October 24, 2012
The Barack Obama reelection campaign began its operation on April 4th, 2011, nineteen months before voters decide to send him back for a second term or send him back to Chicago. In the 570 days between that day and now, Obama and the DNC have raised and spent several hundred million dollars. Obama passed his 100th fundraising event months ago.
In that time, Republicans held more than 20 debates, primaries or caucuses in all 50 states as well as in American territories. Both parties held their national conventions. The two campaigns fought in four national debates, finishing on Day 567 of the Obama campaign.
Finally, on Day 568, Barack Obama got around to telling us what he plans to do with a second term in office.
This may sound like a joke, but it’s not – at least not intentionally a joke. Team Obama had never laid out a second-term agenda during the campaign, other than vague references to programs they had promised for the first term but had never bothered to address: comprehensive immigration reform as well as a continuance of preferred initiatives already begun in the last four years, such as expanded education funding.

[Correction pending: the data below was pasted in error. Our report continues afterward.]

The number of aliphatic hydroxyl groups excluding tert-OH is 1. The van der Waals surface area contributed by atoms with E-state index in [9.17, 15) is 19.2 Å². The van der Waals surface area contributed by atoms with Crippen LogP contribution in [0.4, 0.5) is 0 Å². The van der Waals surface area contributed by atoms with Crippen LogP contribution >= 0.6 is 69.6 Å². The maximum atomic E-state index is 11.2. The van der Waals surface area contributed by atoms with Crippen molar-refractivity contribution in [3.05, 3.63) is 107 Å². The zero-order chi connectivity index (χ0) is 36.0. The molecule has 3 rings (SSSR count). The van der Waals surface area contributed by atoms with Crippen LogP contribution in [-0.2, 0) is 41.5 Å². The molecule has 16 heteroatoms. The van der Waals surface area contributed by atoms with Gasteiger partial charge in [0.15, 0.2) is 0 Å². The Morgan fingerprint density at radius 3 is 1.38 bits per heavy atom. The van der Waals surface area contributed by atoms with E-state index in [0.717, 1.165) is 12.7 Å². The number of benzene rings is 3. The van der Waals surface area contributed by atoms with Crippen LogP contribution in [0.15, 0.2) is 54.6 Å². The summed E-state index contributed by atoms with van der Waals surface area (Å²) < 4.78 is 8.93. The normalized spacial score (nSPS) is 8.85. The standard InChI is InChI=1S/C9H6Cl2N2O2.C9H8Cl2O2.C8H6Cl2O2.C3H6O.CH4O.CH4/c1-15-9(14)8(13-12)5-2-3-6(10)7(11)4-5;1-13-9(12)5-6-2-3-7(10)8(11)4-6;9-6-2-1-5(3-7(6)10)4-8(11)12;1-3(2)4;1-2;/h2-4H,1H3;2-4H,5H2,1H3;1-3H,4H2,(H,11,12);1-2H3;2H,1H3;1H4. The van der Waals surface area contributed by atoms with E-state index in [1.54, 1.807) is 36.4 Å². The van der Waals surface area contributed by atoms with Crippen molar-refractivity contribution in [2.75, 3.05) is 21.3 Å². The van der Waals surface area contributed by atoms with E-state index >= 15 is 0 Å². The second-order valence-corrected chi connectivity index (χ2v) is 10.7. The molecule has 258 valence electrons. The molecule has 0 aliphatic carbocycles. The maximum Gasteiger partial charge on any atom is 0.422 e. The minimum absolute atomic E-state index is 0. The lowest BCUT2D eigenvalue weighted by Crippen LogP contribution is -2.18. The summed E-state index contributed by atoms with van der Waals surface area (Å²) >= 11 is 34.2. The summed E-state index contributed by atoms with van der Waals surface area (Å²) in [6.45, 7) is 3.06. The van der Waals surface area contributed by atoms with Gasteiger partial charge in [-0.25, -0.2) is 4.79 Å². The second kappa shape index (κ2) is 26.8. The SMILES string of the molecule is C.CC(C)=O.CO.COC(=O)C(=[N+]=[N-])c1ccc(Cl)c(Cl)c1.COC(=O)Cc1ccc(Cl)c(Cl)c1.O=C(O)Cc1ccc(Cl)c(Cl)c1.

Instead, Obama and his team have worked tirelessly for the first 566 days of their campaign to delegitimize their opposition. While Republicans mulled their choice of nominee, Team Obama attacked all of them as George Bush retreads and/or extremists. After Mitt Romney wrapped up the nomination in late April of this year around Day 385 of their campaign, Obama and his team spent all summer painting Romney as a vampire capitalist and a potential felon rather than offering their own vision for the future to voters.
Rumors swirled on the last day of the Democratic convention -- Day 521 -- that Obama might roll out a formal agenda for a second term in his speech. Campaign communications chair David Axelrod and deputy chair Stephanie Cutter both told the media that Obama would at least propose entitlement reform in his acceptance speech. Not only did Obama barely even mention the topic, the campaign never followed through with a proposal for release.
On Day 548, the presidential debate series began in Denver, Colorado. Instead of offering a plan of his own, Obama tried attacking the 60-page plan Romney had rolled out months earlier during the Republican primaries. He did the same at the second debate on Day 561 at the townhall debate at Hofstra University in New York.
By this time, the media had begun to wonder when Obama would bother to make a case for himself, as the delegitimization strategy had clearly backfired in Denver. After the Hofstra debate failed to dent Romney’s momentum, Time Magazine’s Mark Halperin warned that Obama’s failure to provide a second-term agenda could prove fatal to his reelection hopes. “If there’s an undercurrent here that could really hurt him,” Halperin told Joe Scarborough, it’s that “he didn’t lay out a second term agenda.”